About Us

Make a Donation
Fully-Local • Non-Partisan • Public-Service Journalism

CAMPO board approves bicycle projects

Tuesday, December 9, 2003 by

Air quality impact tiny compared to amount generated by cars

The unanimous vote in favor of bicycle/pedestrian projects at last night’s Capital Area Metropolitan Planning Organization meeting was so unexpected that Mayor Will Wynn, a Democrat, joked that Republican Commissioner Gerald Daugherty had given him enough courage to go ahead and vote in favor of the proposal.

“I want to thank Commissioner Gerald Daugherty for giving me the political cover to vote ‘aye,’” Wynn told the policy board as the vote was taken.

The vote guaranteed that CAMPO would spend 15 percent of its mobility funds on bicycle/pedestrian projects over the next three years. The projects were approved under CAMPO’s Transportation Improvement Program, which is funded by federal STP MM funds and a portion of local matching funds.

Daugherty told his colleagues he knew it would shock them, but he couldn’t help but vote for the motion, given the fact that the figure for bike projects was insignificant in comparison to the full impact of mobility funds.

The Transportation Policy Board was asked to pick from among three funding scenarios over the next three years. All three were a balance of air quality and mobility projects. One funded a little over 7 percent of bike projects; the other two funded 15 percent.

But even the most stringent air quality list would have the impact of removing only 287 pounds of emissions per day over the next two years. Vehicles in the five-county region create 60 tons of emissions per day. Daugherty said the numbers made CAMPO’s efforts appear inconsequential.

“It almost seems insignificant to go through this whole process,” Daugherty told CAMPO staff member Cathy Stephens. “That’s less than one percent.”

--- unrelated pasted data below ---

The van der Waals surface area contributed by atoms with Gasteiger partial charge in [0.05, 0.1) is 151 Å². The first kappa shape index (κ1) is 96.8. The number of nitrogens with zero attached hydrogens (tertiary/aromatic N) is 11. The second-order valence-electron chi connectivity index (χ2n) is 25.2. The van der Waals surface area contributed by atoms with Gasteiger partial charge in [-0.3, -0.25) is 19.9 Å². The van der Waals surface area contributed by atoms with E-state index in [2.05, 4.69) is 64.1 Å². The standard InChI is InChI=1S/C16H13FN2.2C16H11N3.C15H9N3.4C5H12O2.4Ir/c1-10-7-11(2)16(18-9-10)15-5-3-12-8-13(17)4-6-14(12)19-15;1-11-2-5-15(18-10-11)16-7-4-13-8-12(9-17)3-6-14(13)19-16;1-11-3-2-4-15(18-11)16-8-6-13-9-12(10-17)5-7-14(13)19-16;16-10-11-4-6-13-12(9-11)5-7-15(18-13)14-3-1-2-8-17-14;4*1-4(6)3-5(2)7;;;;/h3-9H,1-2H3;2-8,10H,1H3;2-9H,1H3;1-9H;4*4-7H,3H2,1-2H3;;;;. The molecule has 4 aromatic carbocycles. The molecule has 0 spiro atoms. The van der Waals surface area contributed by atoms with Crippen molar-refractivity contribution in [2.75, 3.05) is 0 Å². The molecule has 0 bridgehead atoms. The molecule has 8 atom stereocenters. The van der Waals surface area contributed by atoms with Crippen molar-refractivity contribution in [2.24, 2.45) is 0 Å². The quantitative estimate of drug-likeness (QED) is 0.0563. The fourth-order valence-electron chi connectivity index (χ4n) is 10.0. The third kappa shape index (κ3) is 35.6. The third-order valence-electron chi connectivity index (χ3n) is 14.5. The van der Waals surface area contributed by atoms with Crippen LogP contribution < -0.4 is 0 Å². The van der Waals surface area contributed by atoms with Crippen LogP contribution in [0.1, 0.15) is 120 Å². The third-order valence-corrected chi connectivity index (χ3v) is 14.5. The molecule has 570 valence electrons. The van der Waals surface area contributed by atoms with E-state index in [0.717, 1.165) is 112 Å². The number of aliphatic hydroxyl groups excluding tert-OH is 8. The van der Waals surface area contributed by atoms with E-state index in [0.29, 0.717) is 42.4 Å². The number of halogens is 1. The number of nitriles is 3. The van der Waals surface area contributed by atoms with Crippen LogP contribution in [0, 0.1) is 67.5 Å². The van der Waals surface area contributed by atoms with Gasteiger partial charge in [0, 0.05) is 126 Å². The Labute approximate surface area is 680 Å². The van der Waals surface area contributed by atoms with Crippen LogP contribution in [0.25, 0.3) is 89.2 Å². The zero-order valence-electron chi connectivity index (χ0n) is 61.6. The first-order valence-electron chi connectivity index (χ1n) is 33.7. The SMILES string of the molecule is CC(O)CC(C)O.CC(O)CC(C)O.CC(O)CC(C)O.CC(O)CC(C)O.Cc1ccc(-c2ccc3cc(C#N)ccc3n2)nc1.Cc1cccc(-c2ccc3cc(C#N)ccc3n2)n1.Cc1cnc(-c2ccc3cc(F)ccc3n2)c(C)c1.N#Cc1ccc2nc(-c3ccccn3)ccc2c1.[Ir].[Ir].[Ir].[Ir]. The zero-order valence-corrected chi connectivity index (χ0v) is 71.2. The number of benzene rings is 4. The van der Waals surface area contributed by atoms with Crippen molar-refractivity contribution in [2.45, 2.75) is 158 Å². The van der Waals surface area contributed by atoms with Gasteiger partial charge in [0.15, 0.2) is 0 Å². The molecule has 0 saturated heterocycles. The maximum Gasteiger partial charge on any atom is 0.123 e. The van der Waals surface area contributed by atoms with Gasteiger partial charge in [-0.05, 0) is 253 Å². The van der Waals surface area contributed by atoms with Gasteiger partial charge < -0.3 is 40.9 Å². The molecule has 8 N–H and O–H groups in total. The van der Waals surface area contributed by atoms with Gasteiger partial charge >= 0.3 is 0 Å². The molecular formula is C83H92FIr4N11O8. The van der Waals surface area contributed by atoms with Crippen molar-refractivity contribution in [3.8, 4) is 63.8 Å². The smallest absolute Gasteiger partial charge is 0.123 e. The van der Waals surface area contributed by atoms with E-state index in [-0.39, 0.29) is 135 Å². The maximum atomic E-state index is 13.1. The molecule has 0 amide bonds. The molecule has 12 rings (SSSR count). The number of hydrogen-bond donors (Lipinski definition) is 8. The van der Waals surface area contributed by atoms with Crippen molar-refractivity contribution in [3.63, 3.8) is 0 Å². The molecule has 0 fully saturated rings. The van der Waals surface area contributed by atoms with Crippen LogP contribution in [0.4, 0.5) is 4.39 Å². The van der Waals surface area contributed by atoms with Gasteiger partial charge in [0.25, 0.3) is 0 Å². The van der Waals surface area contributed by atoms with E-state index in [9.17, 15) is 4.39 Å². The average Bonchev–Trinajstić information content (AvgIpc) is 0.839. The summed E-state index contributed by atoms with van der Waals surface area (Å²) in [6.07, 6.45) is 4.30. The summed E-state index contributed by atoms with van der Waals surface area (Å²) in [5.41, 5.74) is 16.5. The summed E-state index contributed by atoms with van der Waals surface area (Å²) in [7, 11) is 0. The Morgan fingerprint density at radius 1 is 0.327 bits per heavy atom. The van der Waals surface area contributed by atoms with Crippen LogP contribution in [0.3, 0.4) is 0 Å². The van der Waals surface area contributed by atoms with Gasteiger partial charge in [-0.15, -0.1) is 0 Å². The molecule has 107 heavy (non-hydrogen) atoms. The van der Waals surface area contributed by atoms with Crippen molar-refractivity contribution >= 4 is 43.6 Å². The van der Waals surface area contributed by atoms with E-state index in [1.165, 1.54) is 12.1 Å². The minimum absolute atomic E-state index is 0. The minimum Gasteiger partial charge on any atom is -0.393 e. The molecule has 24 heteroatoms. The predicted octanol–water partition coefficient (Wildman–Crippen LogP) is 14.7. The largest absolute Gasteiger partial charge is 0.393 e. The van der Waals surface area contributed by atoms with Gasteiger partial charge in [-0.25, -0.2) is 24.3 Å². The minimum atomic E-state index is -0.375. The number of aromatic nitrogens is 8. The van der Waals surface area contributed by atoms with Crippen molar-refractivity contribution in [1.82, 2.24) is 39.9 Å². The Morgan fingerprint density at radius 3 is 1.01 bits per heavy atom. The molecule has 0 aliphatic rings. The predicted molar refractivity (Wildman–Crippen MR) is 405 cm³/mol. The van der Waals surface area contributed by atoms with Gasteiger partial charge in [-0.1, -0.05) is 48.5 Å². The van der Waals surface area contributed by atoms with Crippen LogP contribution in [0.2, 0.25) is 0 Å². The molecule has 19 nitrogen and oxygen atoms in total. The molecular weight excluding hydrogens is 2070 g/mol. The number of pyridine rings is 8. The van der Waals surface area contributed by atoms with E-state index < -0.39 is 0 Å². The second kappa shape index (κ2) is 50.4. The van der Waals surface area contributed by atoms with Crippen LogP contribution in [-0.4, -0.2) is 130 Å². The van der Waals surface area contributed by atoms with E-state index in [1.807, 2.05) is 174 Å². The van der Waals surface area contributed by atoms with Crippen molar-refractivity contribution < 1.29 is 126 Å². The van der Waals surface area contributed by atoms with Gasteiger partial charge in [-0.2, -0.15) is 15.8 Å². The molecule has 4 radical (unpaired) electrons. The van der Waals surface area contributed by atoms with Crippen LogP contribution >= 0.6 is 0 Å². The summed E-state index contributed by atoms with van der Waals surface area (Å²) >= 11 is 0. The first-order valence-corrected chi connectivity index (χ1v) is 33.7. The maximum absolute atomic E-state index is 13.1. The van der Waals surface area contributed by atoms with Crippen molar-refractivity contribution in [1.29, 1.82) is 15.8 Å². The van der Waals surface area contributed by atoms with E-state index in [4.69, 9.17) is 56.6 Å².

Stephens said the number was small, but the combination of road projects still totaled 10 percent of the total 1.5 tons of emission reductions the region will take to the Environmental Protection Agency in the coming months for approval.

Daugherty said he could support the bicycle/pedestrian projects because the impact of going with or without them made little difference. Williamson County Commissioner Greg Boatright, on the other hand said he would support the bicycle/pedestrian projects because he had received so many strong e-mails on the subject. That earned him the nickname “Commissioner Bikeright” from his colleagues.

The final vote earned 22 ayes, plus an abstention from Commissioner Todd Baxter. The board also agreed to put off the list of 2007 projects until more information is in from the Texas Department of Transportation and the Central Texas Regional Mobility Authority, an argument made by TxDOT Engineer Bob Daigh during the discussion of the projects.

The board agreed to vote on those 2007 projects, totaling $28 million, at CAMPO’s March meeting. A total of $17 million will come from STP MM funds.

The first two years of funding, which will cost a little more than $5 million, will cover the top 10 air quality projects ranked by a CAMPO subcommittee. Those projects included a bicycle hub at UT, the purchase of a hybrid bus for UT and signalization/road projects for San Marcos.

The list also includes improved intersections/signalization around Austin: US 183 between Pond Springs and RM 620, Parmer between Neeha and Amherst, Loop 360 between US 183 and RM 2222, RM 2222 between Loop 360 and RM 620, and Far West between Loop 1 and Hart Lane.

Two objections were raised, as Rep. Eddie Rodriguez noted that only one mobility project was approved for East Austin, and County Judge Sam Biscoe asked that the road improvements for Howard Lane be bumped up the list because of the impending construction of State Highway 130.

Neighborhood wins one round with recycling center

BOA rejects Balcones' request for parking variance

Neighbors’ concerns convinced the Board of Adjustment to reject a request from the Balcones Recycling Center in East Austin for a second time last night. The recycling operation was seeking a re-consideration from the board on a parking variance in order to rearrange some equipment on its site to improve efficiency.

Ron Thrower, representing Balcones Recycling, told the board that the modifications being requested would help the neighborhood, not harm it. “There’s two bailers in operation,” he said. “We have the opportunity to place a bailer on the other end of the property. We are taking the noise and the equipment associated with half of the operation and moving it to the western end of the property…putting it more in the industrial and commercially-zoned properties and removing it from the single-family and residential properties.” Moving the equipment, Thrower said, would allow for a more efficient operation but would also require the construction of a larger building. Because of the city’s rules linking the required number of parking spaces to building size, the company would have to add parking even though it is not planning to add personnel. Without the variance, Thrower concluded, the company would have to operate the existing equipment for extended hours in the morning and evening to process the same amount of material.